There is at least some good news for downsizing companies, however, as the study also identifies human resource practices that can substantially buffer the downsizing effect on subsequent turnover. One way is through practices that foster job embeddedness, such as defined-benefits plans, sabbaticals, on-site childcare, hiring for organizational fit, and flextime. Another is through practices that convey a concern with procedural justice -- practices that provide employees with a means of addressing perceived injustices on the job, such as through an ombudsman or a confidential hotline or a formal grievance process. For example, a company that downsizes 2% of the workforce (the median rate of the downsizers) and has high levels of either type of HR practices would be expected to see turnover rate increases less than one fourth the size of the increases at low levels of the HR practices.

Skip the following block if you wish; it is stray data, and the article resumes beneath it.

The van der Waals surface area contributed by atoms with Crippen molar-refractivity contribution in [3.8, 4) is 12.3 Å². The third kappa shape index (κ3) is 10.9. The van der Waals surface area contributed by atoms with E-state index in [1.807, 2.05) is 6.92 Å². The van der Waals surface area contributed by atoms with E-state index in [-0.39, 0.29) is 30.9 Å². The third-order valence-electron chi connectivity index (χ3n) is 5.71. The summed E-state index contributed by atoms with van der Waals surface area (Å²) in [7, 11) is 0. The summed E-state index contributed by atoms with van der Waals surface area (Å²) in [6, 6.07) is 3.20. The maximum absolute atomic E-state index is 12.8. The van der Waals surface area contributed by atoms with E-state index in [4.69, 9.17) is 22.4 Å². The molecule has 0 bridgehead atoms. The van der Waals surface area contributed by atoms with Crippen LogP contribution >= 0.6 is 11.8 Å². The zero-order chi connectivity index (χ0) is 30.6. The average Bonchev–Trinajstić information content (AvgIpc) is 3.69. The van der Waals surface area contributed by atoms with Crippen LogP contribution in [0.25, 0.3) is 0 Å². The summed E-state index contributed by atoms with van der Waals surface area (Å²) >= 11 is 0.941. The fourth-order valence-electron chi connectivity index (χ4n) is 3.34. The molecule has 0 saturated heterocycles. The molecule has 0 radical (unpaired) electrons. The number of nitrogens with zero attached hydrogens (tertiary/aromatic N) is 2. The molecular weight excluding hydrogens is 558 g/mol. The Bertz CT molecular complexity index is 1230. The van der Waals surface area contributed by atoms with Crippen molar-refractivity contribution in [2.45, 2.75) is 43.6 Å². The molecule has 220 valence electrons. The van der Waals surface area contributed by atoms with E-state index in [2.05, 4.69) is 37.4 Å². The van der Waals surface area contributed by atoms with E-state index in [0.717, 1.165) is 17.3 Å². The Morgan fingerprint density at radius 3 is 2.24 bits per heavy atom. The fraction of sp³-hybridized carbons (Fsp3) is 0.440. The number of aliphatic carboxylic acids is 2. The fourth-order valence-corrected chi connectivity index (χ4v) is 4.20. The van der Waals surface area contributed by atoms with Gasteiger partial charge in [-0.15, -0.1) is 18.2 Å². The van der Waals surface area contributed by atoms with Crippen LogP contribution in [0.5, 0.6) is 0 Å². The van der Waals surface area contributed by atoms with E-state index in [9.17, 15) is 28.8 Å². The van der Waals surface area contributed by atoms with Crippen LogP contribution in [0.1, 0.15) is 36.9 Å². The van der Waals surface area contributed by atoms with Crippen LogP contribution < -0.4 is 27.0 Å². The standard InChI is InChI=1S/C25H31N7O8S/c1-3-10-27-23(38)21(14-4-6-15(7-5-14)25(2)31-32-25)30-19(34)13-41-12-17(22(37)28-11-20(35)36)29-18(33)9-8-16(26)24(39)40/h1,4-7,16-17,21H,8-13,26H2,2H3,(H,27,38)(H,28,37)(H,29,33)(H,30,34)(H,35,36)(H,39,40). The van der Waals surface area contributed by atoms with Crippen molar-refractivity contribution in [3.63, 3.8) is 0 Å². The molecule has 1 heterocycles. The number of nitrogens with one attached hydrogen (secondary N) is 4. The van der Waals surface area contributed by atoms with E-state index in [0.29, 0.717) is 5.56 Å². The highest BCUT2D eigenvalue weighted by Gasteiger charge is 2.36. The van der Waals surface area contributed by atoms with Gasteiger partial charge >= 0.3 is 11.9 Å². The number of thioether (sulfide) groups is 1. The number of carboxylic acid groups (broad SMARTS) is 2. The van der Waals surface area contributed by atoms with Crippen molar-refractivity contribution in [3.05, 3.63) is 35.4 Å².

Apparently, employees at such companies were confident that the downsizing efforts had been fair and unavoidable. The research will be published in the next issue of the Academy of Management Journal. (Wisconsin School of Business News; Freek Vermeulen’s HBR Blog.)
Related posts: Ombuds Can Help Minimize Effects of Layoffs; Ninety Second Defense of an Ombuds Office.